Porsche's ultimate Carrera model is brilliant, and flexible.
The Porsche 911 range is more confusing than a Cheesecake Factory menu written in a foreign language; which is why we created a handy 911 guide to help our readers understand what each model is, and what makes it unique. Think of the 911 lineup like a pizza pie; each model variant represents a slice with a different topping. But as we learned driving the new 911 GTS, these slices can be cut even thinner.
CarBuzz traveled to Porsche's US headquarters in Atlanta, Georgia to sample two variants of the new 2022 Porsche 911 Carrera; the 911 GTS Coupe, and the 911 Targa 4 GTS. Though these models both say GTS on the back, they feel vastly different out on the road. Porsche offers so much customizability on the 911 Carrera GTS, it can be configured as a comfy GT car or a track-focused weapon. In fact, the GTS is so quick, we wonder why anyone needs a GT3 or a Turbo.
All 911 Carrera GTS models are powered by a 3.0-liter twin-turbocharged flat-six engine producing 473 horsepower and 420 lb-ft of torque. That's 30 hp and 23 lb-ft of torque more than a Carrera S model courtesy of 18.6 psi of boost pressure (compared to 16 psi in the S). The naturally aspirated flat-six in the GT3 produces more power (502 hp), but less torque (346 lb-ft). Anyone who's ever driven a turbocharged 911 knows that the torque is more readily available, in this case hitting its peak from 2,300 to 5,000 rpm (compared to around 6,000 rpm in the GT3).
Put simply, the GTS is quicker than the GT3 in the real world, assuming you configure it correctly. Porsche says the quickest GT3 will hit 60 mph in 3.2 seconds with the PDK transmission. If you opt for a Carrera 4 GTS Coupe with the PDK, you can hit 60 in 3.1 seconds, while a rear-drive GTS Coupe will match the GT3 at 3.2 seconds. If you don't care about 0-60 mph sprint times, the "slowest" GTS will still hit 60 mph in 4.1 seconds with the manual transmission. A GT3 will be faster on a race track, but if you plan to do most of your driving on the road, the GTS is a better overall performer thanks to that turbo torque.
It can't match the GT3's racecar-like handling, but the GTS is no slouch. It gets standard PASM dampers with a 10 millimeter ride height reduction compared to the standard Carrera S. Helping bring this car to a stop are the same massive brakes from the 911 Turbo, six-piston fixed calipers in front and four-piston fixed calipers in the rear. Buyers can opt for the Porsche Ceramic Composite Brakes, which increase the rotor size and reduce unsprung weight by 50% compared to a steel brake. As standard, those massive stoppers live behind forged lightweight wheels from the 911 Turbo S with a center-lock pattern. More conventional five-lug wheels are available for those who'd like a less aggressive appearance.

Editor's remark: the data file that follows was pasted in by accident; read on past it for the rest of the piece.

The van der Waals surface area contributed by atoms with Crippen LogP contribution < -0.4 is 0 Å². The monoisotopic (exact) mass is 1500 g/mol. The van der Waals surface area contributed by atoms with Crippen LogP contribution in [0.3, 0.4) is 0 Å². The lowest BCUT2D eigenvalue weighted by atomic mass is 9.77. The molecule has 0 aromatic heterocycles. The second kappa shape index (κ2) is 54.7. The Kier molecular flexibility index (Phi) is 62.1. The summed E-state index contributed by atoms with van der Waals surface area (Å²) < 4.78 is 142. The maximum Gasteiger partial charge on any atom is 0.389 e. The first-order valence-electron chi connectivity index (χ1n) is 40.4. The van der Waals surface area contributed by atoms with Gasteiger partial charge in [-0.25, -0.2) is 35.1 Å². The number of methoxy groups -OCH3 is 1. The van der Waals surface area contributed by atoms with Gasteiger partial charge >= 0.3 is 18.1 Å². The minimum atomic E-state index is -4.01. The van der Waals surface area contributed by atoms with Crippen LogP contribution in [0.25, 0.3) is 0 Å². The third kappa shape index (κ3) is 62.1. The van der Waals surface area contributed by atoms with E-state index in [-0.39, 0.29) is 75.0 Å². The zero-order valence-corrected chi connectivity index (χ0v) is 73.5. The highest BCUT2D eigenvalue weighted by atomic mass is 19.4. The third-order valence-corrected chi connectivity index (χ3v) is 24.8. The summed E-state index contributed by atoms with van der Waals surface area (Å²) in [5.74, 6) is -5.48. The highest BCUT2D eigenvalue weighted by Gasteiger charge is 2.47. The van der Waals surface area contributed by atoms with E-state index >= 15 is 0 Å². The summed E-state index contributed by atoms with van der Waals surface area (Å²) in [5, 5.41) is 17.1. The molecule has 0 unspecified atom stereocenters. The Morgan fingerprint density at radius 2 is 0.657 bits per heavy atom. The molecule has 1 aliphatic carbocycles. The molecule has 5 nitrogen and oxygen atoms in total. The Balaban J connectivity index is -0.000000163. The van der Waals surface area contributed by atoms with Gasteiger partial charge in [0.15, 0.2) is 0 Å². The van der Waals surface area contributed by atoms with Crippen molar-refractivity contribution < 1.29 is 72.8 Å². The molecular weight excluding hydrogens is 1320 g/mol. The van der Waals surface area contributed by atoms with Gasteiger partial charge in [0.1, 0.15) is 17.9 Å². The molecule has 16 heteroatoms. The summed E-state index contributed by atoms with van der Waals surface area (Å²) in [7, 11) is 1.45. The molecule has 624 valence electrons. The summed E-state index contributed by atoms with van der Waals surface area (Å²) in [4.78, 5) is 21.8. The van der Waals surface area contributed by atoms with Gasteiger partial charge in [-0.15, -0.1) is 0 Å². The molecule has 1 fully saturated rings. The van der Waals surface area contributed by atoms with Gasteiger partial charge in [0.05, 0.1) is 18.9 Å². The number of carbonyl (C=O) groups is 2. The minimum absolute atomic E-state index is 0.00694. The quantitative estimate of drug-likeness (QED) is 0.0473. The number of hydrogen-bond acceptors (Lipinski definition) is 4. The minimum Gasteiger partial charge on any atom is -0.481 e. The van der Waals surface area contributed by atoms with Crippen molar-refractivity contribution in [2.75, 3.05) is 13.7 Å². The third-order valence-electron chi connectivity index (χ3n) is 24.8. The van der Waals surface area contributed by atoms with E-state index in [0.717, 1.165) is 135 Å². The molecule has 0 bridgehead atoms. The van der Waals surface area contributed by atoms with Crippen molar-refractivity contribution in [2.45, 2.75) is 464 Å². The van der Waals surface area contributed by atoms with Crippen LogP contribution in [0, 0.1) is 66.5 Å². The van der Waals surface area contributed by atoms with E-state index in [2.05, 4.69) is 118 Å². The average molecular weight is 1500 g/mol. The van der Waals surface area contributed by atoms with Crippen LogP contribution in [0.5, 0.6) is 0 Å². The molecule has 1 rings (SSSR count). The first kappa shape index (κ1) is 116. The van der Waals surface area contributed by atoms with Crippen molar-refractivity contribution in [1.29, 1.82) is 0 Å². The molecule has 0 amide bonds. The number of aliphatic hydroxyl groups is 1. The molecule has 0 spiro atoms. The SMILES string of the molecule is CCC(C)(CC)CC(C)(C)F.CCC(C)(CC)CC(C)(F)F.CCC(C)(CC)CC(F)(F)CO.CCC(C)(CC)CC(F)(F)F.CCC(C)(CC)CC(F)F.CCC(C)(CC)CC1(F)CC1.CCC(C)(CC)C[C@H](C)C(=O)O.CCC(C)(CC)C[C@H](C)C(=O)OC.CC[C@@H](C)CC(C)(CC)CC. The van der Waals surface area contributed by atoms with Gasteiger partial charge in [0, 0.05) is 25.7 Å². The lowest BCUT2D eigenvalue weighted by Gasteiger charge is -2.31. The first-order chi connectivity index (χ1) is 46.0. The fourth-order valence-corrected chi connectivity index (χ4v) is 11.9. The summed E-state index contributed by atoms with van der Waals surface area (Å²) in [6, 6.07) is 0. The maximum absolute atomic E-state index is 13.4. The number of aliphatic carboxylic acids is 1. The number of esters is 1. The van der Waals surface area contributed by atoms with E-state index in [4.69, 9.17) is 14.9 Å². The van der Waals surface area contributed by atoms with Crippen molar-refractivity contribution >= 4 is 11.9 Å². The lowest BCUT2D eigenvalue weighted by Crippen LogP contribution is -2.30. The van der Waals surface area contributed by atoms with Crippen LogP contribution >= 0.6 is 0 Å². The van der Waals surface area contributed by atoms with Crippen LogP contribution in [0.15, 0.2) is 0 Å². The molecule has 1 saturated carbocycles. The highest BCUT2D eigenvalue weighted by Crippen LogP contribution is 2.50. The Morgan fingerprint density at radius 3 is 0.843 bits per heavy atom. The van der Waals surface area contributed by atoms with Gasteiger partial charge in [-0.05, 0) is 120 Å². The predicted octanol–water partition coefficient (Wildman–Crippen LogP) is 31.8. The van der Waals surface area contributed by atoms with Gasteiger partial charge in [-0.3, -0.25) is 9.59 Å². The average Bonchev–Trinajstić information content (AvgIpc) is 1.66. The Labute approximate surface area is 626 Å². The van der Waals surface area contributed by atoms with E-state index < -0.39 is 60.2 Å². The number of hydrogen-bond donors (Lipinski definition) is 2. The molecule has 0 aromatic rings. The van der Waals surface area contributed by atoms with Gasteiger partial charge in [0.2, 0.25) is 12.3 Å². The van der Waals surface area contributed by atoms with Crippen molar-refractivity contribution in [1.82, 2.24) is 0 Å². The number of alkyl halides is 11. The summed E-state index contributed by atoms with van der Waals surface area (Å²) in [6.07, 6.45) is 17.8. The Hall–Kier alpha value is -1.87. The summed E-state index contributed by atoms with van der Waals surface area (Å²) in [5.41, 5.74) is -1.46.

The 911 GTS feels so quick out on the road, we hesitate to call it a sports car; it's closer to a supercar. In fact, this 992-generation GTS produces nearly the same power as the 997-gen 911 Turbo, with the same 0-60 mph time as the Turbo S from that generation. The 911 Carrera GTS has become so good lately, it almost feels unnecessary to upgrade to the bonkers Turbo model.
We love that Porsche offers this model in five distinct flavors: the Carrera GTS Coupe, Carrera 4 GTS Coupe, Carrera GTS Cabriolet, Carrera 4 GTS Cabriolet, and Targa 4 GTS. Each offers a vastly different experience within this narrow sub-section of the 911 lineup. With three body styles and five model variants, the GTS casts a wider net than the coupe-only GT3 and the Turbo, available as either a coupe or cabriolet.
Drivers who want peak performance should opt for the coupe, while drivers who enjoy soaking up the sun are best served by the cabriolet. Then there's the Targa, which sits somewhere in the middle. Porsche only offers this model with AWD, since most Targa owners like to drive their cars year-round in cold climates. We think the Targa is the most attractive of the three styles, though it is the heaviest of the bunch. Having the freedom to choose from a partially open-top experience without losing the coupe-like styling is a tantalizing proposition. Wind buffeting is minimal on this model if you keep the windows rolled up, and there's even a handy wind-deflector that pops up from the windshield.